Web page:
Vocational schools Lead to career paths
Individuals who want skilled jobs and technical training without taking the academic courses required by South Texas College, Texas State Technical College and Southmost College can enroll at Rio Grande Valley’s privately owned vocational schools. Providing no nonsense, adult-focused education, the proprietary school courses that focus on healthcare jobs prepare students for careers in vocational nursing, massage therapy, dental assisting and medical office skills. The end result is a certificate or diploma, and the skills and knowledge to pass specific state licensing exams.
To keep their accreditation and financial aid stream, the for-profit schools must meet state and national standards for student course completion and student placement. But student and employer satisfaction is the true test.
The LVN School at Valley Baptist Medical Center Harlingen is probably the region’s oldest vocational school. Now in its 60th year, the12-month program enrolls up to 55 of the top qualifying students. The licensed vocational nursing students, whose average age is 27, spend 600 hours on academic studies and approximately 900 hours on clinical work. “The main difference with us is the hands-on, which is the majority of their time,” with the convenience of the location in a busy hospital, says program coordinator Stephanie Hamby. Six instructors with hospital experience guide students as they rotate through different clinical specialties, gaining experience and confidence.
The LVN school doesn’t have pre-requisites other than a high school diploma and high scores on the entrance exam and interview. LVN graduates receive a certificate of completion and go on to take the Texas licensing exam with a high success rate. “The employment rate is pretty high within the first six months,” Hamby says. Some graduates continue on to get their RN.
“Post-secondary education is challenging, but it’s amazing. I see people who want to change their life. I think education is the only industry that changes lives,” says Jose Gonzalez, South Texas Vo-Tech executive director. He explained that dealing with people who have a lot of issues, some even wanting to drop out, and then working with them and seeing a positive outcome is highly rewarding. “They get placed and come back and say thank you and that STVT changed their life.”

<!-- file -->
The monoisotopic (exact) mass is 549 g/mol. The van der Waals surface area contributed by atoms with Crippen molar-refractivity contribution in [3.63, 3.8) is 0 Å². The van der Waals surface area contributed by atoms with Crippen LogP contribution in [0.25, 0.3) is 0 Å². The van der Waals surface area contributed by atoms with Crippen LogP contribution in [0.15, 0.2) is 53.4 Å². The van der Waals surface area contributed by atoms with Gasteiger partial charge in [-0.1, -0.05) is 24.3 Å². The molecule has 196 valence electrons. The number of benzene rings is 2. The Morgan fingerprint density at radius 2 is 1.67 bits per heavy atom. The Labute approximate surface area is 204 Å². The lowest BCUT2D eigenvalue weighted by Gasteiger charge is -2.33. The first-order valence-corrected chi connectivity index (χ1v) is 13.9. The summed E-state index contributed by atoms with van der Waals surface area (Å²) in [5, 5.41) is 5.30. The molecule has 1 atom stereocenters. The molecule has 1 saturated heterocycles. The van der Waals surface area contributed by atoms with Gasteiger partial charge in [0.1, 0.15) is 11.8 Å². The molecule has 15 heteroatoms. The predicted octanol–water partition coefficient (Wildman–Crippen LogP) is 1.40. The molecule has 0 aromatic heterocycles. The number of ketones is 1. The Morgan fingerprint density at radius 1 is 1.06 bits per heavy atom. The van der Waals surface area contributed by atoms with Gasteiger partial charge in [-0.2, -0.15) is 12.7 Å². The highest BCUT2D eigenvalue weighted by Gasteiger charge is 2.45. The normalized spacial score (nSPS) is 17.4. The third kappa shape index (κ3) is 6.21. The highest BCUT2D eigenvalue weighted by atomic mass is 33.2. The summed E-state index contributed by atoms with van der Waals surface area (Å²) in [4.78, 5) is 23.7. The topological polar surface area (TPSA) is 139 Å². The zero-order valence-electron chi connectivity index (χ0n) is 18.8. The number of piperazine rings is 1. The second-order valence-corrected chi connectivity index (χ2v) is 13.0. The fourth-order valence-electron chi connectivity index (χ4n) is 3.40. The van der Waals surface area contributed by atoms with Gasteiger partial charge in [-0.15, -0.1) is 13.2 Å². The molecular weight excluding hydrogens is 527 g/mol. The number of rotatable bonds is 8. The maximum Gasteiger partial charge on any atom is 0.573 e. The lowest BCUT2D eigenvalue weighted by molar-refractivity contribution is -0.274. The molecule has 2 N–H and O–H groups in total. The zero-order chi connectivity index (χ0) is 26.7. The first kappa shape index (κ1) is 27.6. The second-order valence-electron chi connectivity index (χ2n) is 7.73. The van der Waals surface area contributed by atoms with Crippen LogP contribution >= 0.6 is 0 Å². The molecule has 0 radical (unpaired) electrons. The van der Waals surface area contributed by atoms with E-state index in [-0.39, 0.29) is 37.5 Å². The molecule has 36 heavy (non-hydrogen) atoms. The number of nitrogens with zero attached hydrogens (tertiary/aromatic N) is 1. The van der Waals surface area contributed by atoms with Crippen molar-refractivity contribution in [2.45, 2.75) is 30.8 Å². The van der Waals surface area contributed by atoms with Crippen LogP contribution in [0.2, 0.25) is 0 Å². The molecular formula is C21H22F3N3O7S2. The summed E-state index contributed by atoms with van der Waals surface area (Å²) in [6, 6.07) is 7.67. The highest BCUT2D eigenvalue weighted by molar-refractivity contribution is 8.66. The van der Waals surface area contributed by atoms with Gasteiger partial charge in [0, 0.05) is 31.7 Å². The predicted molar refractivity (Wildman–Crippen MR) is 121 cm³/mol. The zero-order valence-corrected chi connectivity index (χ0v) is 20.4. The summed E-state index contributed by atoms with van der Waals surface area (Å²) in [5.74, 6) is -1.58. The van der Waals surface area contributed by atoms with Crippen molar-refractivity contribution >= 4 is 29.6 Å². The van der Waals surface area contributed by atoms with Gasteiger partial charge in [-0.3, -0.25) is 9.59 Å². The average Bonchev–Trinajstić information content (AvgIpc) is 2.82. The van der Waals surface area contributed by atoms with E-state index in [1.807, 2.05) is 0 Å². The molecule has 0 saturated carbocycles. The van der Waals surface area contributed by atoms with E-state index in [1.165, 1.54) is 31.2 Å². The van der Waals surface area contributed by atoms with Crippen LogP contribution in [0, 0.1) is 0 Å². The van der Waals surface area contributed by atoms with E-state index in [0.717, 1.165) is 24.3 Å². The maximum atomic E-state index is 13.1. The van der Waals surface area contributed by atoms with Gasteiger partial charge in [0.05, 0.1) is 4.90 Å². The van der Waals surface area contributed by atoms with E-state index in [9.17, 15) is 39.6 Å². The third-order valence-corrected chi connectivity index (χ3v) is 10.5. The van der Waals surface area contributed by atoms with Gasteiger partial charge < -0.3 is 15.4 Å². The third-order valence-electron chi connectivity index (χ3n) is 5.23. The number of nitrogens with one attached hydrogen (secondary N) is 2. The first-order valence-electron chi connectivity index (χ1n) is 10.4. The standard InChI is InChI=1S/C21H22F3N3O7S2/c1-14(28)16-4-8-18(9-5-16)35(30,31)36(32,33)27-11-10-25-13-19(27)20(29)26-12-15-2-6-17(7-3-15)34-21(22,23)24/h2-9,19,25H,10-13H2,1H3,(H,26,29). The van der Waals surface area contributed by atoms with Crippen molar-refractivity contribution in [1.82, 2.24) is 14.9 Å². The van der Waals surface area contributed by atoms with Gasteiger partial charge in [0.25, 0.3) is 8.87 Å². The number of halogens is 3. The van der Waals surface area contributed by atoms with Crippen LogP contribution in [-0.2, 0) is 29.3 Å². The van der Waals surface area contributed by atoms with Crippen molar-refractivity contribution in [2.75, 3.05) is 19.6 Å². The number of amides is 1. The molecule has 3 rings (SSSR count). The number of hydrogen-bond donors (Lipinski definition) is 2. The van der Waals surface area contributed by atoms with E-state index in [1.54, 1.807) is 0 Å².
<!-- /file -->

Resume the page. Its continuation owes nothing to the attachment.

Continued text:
STVT, which has campuses in Brownsville, McAllen and Weslaco, cites 10-year job growth statistics to inform students about fields that have high potential for employment and good salaries. Professional massage therapy is forecast to have job growth around 22% while medical assisting is at 23%.
“Placement is essential to keep accreditation. We must make sure there is a real and continued demand,” for graduates of each program, Gonzalez says. Each program must place 70% of its graduates. Texas Workforce Commission’s cut off rate is slightly lower. Day and evening courses provide flexibility for working adults. Students are evaluated weekly on soft skills such as punctuality, responsibility and participation for a professionalism grade.
For Professional Massage Therapy graduates, the placement rate is 84%, and 63% of the graduates pass the state licensure exam. (Those that don’t pass can work in chiropractor’s offices, for example.) “There’s always a market for PMTs. The advantage of the program is they can have their own business, once they get their license,” Gonzalez says, noting graduates can work for medical offices, spas, clinics and gyms.